Meaning of WEDGE in English


I. ˈwej noun

( -s )

Etymology: Middle English wegge, from Old English wecg; akin to Old High German weggi, wecki wedge, Old Norse veggr, Lithuanian vagis wedge, peg, and probably to Latin vomis, vomer plowshare, Greek ophnis

1. : a piece of material (as wood or metal) tapering to a thin edge used for splitting wood or rocks, for raising heavy bodies, and by being driven into a space between objects for tightening

drove the wedge into the log with a maul


a. : a lump or mass of something solid

ate wedges of brown bread dipped in coffee — Kay Boyle

fine, well-aged Herkimer county cheddar … is sold in wedges — New Yorker

a thick wedge of estuarine clay was laid down over the earlier valley peats — J.N.Jennings & Joyce Lambert

b. obsolete : a gold or silver ingot


a. : something (as a device, policy, or action) causing a breach or separation

time … to unite this country instead of attempting to drive a wedge between any segments of our population — Earl Bunting

slavery … had driven a wedge between the North and the South — Oscar Handlin

driving a wedge of sardonic laughter and comment into the wall of prejudice — V.P.Hass

b. : something used to initiate an extended action or development

looked upon the union … as a growing wedge in the fight to end discrimination — Current Biography

bill is merely another wedge to pry billions out of the American exchequer — J.S.Lawrence

the officers' fraternity … was taken as the entering wedge of military despotism — Dixon Wecter

the thin end of the improving wedge has come in — John Russell b.1872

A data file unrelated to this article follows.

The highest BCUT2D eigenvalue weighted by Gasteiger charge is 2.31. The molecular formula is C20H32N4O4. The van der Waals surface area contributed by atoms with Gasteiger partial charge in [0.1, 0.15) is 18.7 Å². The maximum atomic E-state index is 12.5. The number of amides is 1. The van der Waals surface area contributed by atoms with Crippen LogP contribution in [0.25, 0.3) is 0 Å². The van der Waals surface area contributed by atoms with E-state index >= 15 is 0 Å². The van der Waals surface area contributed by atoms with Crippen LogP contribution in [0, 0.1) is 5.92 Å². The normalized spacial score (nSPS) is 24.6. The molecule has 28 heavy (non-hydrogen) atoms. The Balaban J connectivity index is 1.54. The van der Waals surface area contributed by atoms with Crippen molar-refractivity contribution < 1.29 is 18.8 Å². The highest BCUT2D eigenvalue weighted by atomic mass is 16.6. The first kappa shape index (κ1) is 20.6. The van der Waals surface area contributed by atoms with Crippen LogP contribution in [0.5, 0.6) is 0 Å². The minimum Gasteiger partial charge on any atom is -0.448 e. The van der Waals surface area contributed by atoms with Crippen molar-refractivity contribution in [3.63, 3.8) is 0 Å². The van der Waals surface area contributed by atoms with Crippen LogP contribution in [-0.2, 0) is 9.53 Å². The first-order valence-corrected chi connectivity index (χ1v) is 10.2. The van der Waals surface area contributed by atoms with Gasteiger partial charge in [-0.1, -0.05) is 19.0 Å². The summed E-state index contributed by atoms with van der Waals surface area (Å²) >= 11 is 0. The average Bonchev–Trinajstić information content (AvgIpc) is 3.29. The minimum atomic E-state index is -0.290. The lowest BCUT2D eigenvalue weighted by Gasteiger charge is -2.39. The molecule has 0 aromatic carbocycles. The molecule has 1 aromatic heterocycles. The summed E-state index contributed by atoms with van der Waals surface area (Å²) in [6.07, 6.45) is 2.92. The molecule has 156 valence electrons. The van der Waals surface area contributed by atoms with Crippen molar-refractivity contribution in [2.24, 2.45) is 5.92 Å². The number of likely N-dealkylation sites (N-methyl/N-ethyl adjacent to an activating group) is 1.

4. : something shaped like or suggestive of a wedge: as

a. : an array of troops or tanks drawn up or moving in the form of a wedge

the armored wedge drove forward to make openings in the enemy line

b. : a formation of flying wild fowl

the high wedge and honk of birds flying south — Meridel LeSueur

c. : a section of land narrowing to a point

a small wedge of an island — Iain Hamilton

a wedge of green forest juts out into the field

d. : voussoir


(1) : the wedge-shaped stroke in cuneiform characters

cuneiform … is at first sight only a meaningless jumble of wedges — S.L.Caiger

(2) : hacek

f. : a wedge-shaped region of high barometric pressure


(1) : wedge heel

(2) : a shoe that has a wedge heel

h. : an iron golf club that has a broad low-angled face for giving maximum loft from sand traps and from deep rough : a heavy niblick

i. : a piece of optical glass or crystal (as in a compensator or a photometer) having a progressive variation in thickness or absorption density from one side to the other

5. : the type of cutting and piercing machinery formerly classed as a mechanical power

6. : a piece of bone removed (as from a foot) to correct deformity or malposition

a wedge resection

II. verb

( -ed/-ing/-s )

Etymology: Middle English weggen, from wegge wedge

transitive verb

1. : to fasten or tighten by driving or forcing in a wedge

wedges the pegs in tightly

the carpenter wedges up the post under the beam

the builder wedges the wooden partition to the overhead construction

2. : to force or drive (an object) into something where it is tightly held : squeeze

the flood wedges debris into the crotches of the trees

was wedged in between his two bedfellows, both of whom were aggressively large — T.B.Costain

the houses … appear to be wedged in the rocky hillside — American Guide Series: Maryland

seeking to wedge an advancing force between the enemy's strongpoints

3. : to separate or force apart with or as if with a wedge

the axman wedges open the log for finer splitting

seeks to wedge apart his enemies, to divide and conquer

4. : to cram or pack into a small or restricted space : crowd

thousands of homes had been wedged into the tiny valley

Sunday driving wedges the cars together on miles of congested highways

5. : to overthrow or direct the fall of (a tree) by driving wedges into the kerf made by the sawyer

6. : to cut (clay) into wedge-shaped masses and work by dashing together to expel air bubbles

intransitive verb

: to become tight or fixed by or as if by being wedged

hold the wood properly so that the saw will not wedge

- wedge one's way

Webster's New International English Dictionary.      Новый международный словарь английского языка Webster.